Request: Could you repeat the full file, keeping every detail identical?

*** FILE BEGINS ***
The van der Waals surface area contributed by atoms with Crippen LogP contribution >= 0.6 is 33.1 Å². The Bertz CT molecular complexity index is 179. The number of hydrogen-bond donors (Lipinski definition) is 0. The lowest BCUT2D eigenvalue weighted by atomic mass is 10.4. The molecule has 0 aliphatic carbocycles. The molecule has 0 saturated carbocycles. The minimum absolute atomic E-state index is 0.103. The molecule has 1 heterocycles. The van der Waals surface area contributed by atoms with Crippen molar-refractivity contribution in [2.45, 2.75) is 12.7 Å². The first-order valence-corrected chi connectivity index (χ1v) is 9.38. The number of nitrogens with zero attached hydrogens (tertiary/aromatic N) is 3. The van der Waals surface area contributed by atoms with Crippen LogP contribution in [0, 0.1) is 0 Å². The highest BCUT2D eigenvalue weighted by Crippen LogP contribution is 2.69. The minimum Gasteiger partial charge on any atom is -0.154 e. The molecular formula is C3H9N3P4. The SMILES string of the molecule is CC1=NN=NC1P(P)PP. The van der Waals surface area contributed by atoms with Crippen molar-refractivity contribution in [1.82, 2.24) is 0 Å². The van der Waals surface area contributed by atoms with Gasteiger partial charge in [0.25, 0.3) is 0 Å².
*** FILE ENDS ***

The van der Waals surface area contributed by atoms with Crippen LogP contribution >= 0.6 is 33.1 Å². The Bertz CT molecular complexity index is 179. The number of hydrogen-bond donors (Lipinski definition) is 0. The lowest BCUT2D eigenvalue weighted by atomic mass is 10.4. The molecule has 0 aliphatic carbocycles. The molecule has 0 saturated carbocycles. The minimum absolute atomic E-state index is 0.103. The molecule has 1 heterocycles. The van der Waals surface area contributed by atoms with Crippen molar-refractivity contribution in [2.45, 2.75) is 12.7 Å². The first-order valence-corrected chi connectivity index (χ1v) is 9.38. The number of nitrogens with zero attached hydrogens (tertiary/aromatic N) is 3. The van der Waals surface area contributed by atoms with Crippen LogP contribution in [0, 0.1) is 0 Å². The highest BCUT2D eigenvalue weighted by Crippen LogP contribution is 2.69. The minimum Gasteiger partial charge on any atom is -0.154 e. The molecular formula is C3H9N3P4. The SMILES string of the molecule is CC1=NN=NC1P(P)PP. The van der Waals surface area contributed by atoms with Crippen molar-refractivity contribution in [1.82, 2.24) is 0 Å². The van der Waals surface area contributed by atoms with Gasteiger partial charge in [0.25, 0.3) is 0 Å².